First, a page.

First time arsenic has been found to lock up uranium in a mineral
Arsenic has prevented uranium from leaching into waterways at the South Terras mine in the UK. This surprising discovery is the first time the toxic element has been found to control uranium contamination and could help in the clean-up of sites around the world.
The now abandoned South Terras mine near St Austell in Cornwall was the UK’s only and most important uranium mine, and operated between 1873 and 1930. Marie Curie obtained her early samples of radium – a byproduct of uranium mining – there. But there are numerous abandoned uranium mines worldwide, as well as nuclear weapons testing sites and nuclear accident sites, that are contaminated by radioactive elements such as uranium.
‘80 years since [South Terras’] abandonment, we wanted to investigate the chemical form of the uranium to understand whether it was mobile – that is, moving with the groundwater to the rivers – or immobilised somehow in the soil,’ says lead author Claire Corkhill from the University of Sheffield. ‘Understanding how radioactive elements can be immobilised before reaching groundwater, drinking water or being mobilised as aerosols in the air is of utmost importance to public safety.’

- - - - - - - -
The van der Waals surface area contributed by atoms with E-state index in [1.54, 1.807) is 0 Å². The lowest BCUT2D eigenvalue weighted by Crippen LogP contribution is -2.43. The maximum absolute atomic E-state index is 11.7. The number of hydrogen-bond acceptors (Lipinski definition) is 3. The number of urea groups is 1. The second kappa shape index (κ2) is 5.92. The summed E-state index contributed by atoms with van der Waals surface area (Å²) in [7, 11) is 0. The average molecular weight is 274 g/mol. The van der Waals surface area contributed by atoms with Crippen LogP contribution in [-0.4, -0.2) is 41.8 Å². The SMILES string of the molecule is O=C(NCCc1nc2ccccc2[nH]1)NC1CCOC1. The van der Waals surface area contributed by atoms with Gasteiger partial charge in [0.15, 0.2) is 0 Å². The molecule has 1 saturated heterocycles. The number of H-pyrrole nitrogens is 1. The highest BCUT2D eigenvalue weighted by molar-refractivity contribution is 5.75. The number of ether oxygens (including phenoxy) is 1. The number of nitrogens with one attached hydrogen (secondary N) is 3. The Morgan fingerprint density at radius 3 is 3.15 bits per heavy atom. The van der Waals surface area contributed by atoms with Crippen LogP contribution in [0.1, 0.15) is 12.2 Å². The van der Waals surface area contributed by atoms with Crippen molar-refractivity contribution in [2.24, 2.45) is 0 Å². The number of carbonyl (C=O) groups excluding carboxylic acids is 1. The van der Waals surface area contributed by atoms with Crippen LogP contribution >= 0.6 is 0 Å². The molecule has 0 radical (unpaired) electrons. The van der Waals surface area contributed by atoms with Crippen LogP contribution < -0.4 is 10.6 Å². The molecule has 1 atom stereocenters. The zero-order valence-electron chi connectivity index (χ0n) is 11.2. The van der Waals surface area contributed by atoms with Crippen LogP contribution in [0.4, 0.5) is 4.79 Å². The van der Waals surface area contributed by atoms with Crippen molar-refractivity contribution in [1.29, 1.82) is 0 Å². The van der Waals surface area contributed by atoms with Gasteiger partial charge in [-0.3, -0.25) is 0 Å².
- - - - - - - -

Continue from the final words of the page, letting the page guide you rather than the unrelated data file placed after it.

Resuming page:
Corkhill and her team sampled soils around the mine to detect radioactive materials and then analysed them with some of the world’s brightest synchrotron x-ray microscopes, the Swiss Light Source and the National Synchrotron Light Source in the US. These microscopes use intense x-ray beams to focus on a point 1μm in diameter. ‘It’s a bit like looking for a radioactive needle in a haystack,’ says Corkhill.
The team found that uranium in the soil combined with arsenic to form an insoluble mineral. ‘Thanks to the presence of high levels of arsenic in the soil, the uranium was locked up in a uranium–arsenic mineral called meta-zeunerite,’ says Corkhill. ‘This is the first time this mineral has been found at any radioactive element-contaminated site, and shows that, in this case, arsenic helps to clean-up uranium,’ she added.
Simon Redfern, a professor of mineral physics at the University of Cambridge, UK, finds the work ‘interesting in the context of understanding radionuclides in the environment’. ‘The South Terras mine provides an excellent natural experiment from which we can begin to understand how radioactive waste might be immobilised and the risks associated with it be reduced by such natural processes.’
Now the team want to use the same techniques to unravel the way radioactive elements behave at other nuclear contamination sites, such as Chernobyl and Fukushima. ‘Our goal is to develop a broad understanding of how specific radioactive elements behave in certain environments, so that effective soil remediation strategies can be developed,’ Corkhill says.
C L Corkhill et al, npg Materials Degradation, 2017, DOI: 10.1038/s41529-017-0019-9↓